FDA approves Eli Lilly's Tauvid dye, its first for mapping Alzheimer's tau tangles

Lilly said Tauvid’s initial availability will be limited, though the drugmaker plans to expand based on commercial demand and payor reimbursement. (Getty Images)

The FDA approved its first radioactive diagnostic dye designed to map out the characteristic tau protein tangles found in the brains of people with Alzheimer’s disease—information that previously required an autopsy. 

The Tauvid injection, developed by Eli Lilly’s Avid Radiopharmaceuticals subsidiary, contains a molecule that binds to sites in the brain associated with tau protein misfolding, tagging them with a radioisotope visible under a PET scan.

This can help clinicians estimate the density and scope of the neurofibrillary tangles that form within neurons and disrupt signaling, and provides a way to measure tau pathology—one of the two key methods, along with amyloid pathology, for evaluating the brains of patients for Alzheimer’s.

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“This approval will provide health care professionals with a new type of brain scan to use in patients being evaluated for Alzheimer’s disease,” said Charles Ganley, director of the FDA’s Office of Specialty Medicine in its drug evaluation branch.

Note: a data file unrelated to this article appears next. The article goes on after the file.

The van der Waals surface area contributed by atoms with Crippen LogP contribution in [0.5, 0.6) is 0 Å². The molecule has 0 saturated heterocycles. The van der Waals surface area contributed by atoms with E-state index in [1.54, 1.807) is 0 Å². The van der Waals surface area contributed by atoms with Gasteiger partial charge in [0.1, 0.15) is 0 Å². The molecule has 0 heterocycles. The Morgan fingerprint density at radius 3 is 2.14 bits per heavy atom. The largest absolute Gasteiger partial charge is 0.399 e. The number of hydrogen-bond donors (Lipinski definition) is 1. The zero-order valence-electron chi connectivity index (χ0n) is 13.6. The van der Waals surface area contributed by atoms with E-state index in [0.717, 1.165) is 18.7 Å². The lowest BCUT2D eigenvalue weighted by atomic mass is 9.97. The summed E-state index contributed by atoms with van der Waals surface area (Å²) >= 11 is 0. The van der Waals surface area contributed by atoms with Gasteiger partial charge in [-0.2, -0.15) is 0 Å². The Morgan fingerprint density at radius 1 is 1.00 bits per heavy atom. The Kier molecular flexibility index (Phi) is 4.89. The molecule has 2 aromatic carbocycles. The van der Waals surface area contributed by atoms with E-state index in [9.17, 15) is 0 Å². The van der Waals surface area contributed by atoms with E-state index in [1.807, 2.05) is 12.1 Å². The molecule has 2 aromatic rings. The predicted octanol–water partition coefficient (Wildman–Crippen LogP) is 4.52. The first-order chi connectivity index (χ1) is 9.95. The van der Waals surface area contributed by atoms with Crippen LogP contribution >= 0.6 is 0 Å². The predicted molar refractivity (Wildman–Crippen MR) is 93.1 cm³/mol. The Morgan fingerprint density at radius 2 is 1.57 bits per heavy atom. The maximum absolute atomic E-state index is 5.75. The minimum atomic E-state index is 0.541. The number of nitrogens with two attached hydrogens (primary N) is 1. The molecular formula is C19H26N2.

RELATED: How tau disrupts brain-cell connections in Alzheimer’s disease

“While there are FDA approved imaging drugs for amyloid pathology, this is the first drug approved for imaging tau pathology, one of the two neuropathological hallmarks of Alzheimer's disease, and represents a major advance for patients with cognitive impairment being evaluated for the condition,” Ganley added.

The FDA previously approved Lilly and Avid’s Amyvid radioactive agent in 2012 for similarly highlighting amyloid plaque under a PET scan.

"The fight against [Alzheimer’s disease] requires precise and reliable assessments of the two key pathologies of the disease because clinical assessments alone are limited in their ability to accurately diagnose patients," said Mark Mintun, vice president of Lilly's pain and neurodegeneration R&D, who described the availability of both agents as way to provide a more comprehensive evaluation of patients.

RELATED: Gene therapy tackles tau tangles in mouse models of dementia

In clinical studies of terminally ill patients, the outcome of Tauvid brain scans were compared to post-mortem analyses of donated brain tissue. Evaluations of the images had high probabilities of correctly spotting tau pathology, though it was less accurate in completely ruling it out.

According to the FDA, Tauvid was assessed in patients with generally severe stages of dementia and its performance may be lower in earlier stages of cognitive decline. 

Lilly said Tauvid’s initial availability will be limited, though the drugmaker plans to expand based on commercial demand and payor reimbursement.

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